How does purchasing a ‘listed’ building differ from an ordinary purchase? In the South East we have a number of properties of special architectural or historical importance. A listed building will fall into one of three categories of listing;...
Financial pressure can easily lead the unwary into the arms of unscrupulous lenders. One High Court case, in which numerous borrowers found themselves in legal limbo, shows how unwise it is to enter into such transactions without professional advice.
A businessman had, through his company, operated as what he described as a 'lender of last resort', offering high-interest loans to those in financial difficulties. Many of the loans were secured by way of mortgages on borrowers' homes. In fact, neither the businessman nor his company was properly licensed to lend money and most of the loans were likely to have been invalid.
Once his activities were uncovered, the businessman was, amongst other things, sentenced to three and a half years' imprisonment for various offences under the Consumer Credit Act 1974 and the Financial Services and Markets Act 2000. He was also disqualified from acting as a director for 15 years and, after his release, would for five years be subject to a Serious Crime Prevention Order, forbidding him from conducting any business in the credit sphere.
His company had been placed in liquidation and two of the other corporate vehicles through which he operated had been placed under the management of the Official Receiver. Difficulties arose, however, because of the businessman's purported assignment of the company's loan book to the corporate vehicles.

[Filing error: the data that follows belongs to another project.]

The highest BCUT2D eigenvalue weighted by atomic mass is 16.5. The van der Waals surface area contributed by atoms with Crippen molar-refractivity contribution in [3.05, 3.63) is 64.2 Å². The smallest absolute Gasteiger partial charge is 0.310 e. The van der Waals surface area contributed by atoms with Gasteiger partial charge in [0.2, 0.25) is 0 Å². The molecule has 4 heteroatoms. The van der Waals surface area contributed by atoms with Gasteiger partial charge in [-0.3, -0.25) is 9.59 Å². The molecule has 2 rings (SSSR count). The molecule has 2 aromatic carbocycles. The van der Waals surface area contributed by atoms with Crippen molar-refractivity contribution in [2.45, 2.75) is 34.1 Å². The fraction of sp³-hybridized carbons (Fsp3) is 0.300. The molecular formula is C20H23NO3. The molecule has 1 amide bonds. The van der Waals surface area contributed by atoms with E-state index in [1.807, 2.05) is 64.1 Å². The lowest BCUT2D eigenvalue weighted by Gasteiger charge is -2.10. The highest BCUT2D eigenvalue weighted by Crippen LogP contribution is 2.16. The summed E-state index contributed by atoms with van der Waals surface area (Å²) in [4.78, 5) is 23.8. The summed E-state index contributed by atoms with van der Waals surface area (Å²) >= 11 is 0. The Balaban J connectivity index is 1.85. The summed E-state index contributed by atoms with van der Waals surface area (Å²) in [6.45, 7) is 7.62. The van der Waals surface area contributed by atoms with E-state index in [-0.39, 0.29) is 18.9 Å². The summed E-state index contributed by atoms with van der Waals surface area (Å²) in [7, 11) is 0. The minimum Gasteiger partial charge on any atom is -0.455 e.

Depending on the validity or otherwise of the assignment, it was either the Official Receiver or the liquidators who bore responsibility for dealing with the fallout from the debacle, including the release of mortgages in respect of invalid or fully paid loans. In the meantime, a number of borrowers remained unable to deal with their properties because of the mortgages registered against them.
In resolving the matter, the Court found that the assignment was invalid, having been entered into after the date on which a petition to wind up the company was presented. It was in any event void, having been entered into at an undervalue with the intention of defrauding the company's creditors. In the circumstances, the loan book remained with the company and it was for the liquidators to take all necessary steps to protect the interests of the borrowers and the company's creditors.